MacArthur Grantee Recognized For Advocacy Of Domestic Workers
ROBERT SIEGEL, HOST:
Another creative thinker recognized this year by the MacArthur Foundation is Ai-jen Poo. She's the director of the National Domestic Workers Alliance, and she's an advocate for domestic workers - housekeepers, nannies, caregivers for the elderly or the disabled. Ai-jen Poo, welcome to the program and congratulations.
AI-JEN POO: Thank you and thanks for having me.
SIEGEL: You are an advocate of the Domestic Workers' Bill of Rights, which I gather four states have adopted. What are the rights that are accorded domestic workers under the Domestic Workers' Bill of Rights?
POO: Well, so far New York, California, Hawaii and Massachusetts have all passed the domestic worker bills of rights. And it's everything from paid leave to protection from discrimination and harassment to overtime.
The reason for that is because in the 1930s when we created most of the labor laws that protect American workers, two groups of workers were excluded - farm workers and domestic workers. And many of those exclusions remain in our labor laws today.
So in some ways what we're trying to do is not only account for and remedy those exclusions, but actually put into place the kinds of protections that will really enable these jobs to be good jobs that you can take pride in and support your family on for the future.
SIEGEL: Are you also involved in training home healthcare workers so that they can meet some standards?
POO: Yes. So one of the things that has really been striking to us is the aging of America with people living longer than ever because of advances in healthcare and technologies. And so the need for care supports and services for our growing aging population is exponentially increasing. Right now there's an ongoing training program in New York City that we're piloting with a group of domestic workers who are gaining skills that will help them support people with Alzheimer's, people with chronic illnesses and enable people to be able to age in place in their homes and communities.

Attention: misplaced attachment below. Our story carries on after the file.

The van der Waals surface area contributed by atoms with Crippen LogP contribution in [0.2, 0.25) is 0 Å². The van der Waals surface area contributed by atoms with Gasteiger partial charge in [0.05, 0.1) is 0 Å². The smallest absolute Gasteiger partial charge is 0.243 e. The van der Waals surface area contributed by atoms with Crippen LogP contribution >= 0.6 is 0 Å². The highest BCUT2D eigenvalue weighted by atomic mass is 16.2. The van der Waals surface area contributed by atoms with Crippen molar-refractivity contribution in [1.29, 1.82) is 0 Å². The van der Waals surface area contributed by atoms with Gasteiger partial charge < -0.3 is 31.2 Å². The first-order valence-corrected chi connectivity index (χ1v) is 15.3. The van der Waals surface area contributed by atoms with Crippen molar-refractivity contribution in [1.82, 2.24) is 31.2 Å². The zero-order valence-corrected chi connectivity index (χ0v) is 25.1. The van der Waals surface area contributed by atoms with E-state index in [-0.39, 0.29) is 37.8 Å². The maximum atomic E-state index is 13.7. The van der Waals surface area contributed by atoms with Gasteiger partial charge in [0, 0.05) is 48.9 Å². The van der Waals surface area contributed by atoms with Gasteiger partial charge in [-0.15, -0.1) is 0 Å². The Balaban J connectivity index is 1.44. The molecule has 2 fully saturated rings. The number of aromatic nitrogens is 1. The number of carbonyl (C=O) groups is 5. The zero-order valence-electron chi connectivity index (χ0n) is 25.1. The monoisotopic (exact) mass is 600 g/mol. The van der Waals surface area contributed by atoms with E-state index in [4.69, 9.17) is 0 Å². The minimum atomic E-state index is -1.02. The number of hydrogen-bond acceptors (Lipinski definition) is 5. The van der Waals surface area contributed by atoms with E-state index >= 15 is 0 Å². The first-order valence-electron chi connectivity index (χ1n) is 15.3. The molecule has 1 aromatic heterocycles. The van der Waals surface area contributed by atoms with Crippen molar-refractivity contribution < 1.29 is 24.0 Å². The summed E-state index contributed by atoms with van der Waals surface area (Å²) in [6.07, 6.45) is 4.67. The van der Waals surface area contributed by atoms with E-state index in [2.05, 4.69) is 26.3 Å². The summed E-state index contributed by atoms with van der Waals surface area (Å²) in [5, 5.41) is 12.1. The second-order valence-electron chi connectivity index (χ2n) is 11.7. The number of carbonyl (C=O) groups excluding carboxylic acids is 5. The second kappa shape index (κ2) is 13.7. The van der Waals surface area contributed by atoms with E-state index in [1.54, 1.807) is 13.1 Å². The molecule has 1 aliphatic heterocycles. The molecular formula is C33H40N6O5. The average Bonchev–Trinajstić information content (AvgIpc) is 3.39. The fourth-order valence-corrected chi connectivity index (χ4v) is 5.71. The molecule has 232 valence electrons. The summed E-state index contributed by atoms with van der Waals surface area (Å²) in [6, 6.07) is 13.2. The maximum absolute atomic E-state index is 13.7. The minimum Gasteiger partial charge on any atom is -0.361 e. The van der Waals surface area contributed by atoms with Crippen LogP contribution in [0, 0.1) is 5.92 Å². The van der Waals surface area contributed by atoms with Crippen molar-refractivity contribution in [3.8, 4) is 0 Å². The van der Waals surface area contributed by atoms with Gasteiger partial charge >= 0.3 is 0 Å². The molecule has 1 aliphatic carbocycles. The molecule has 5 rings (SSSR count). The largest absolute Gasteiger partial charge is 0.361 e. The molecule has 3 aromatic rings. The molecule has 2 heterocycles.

SIEGEL: You, Ai-jen Poo, are of Taiwanese background. Your father was a scientist, and you didn't have domestic workers in the immediate family.
POO: That's right.
SIEGEL: But do you find some special rapport, say, with Chinese immigrant women in New York or elsewhere who are in this situation?
POO: Well, I'll tell you that my grandmother who is 88 years of old and also an immigrant - she lives in Southern California in a Chinese retirement community. And she's able to live independently in that way because she's supported by an immigrant caregiver named Mrs. Sun (ph). She helps to make sure that my grandmother, who has cared for so many generations of people in my family, actually has the support that she needs to live life on her terms at 88. And that is just such a huge gift.
So it's a tribute to her and all of the many, many women who have helped to create protections and support for domestic workers that inspire me and motivate me every day. And I think I've inspired lots of people.
SIEGEL: Well, Ai-jen Poo, congratulations on the MacArthur fellowship, and thanks for talking with us today.
POO: Thank you for having me.
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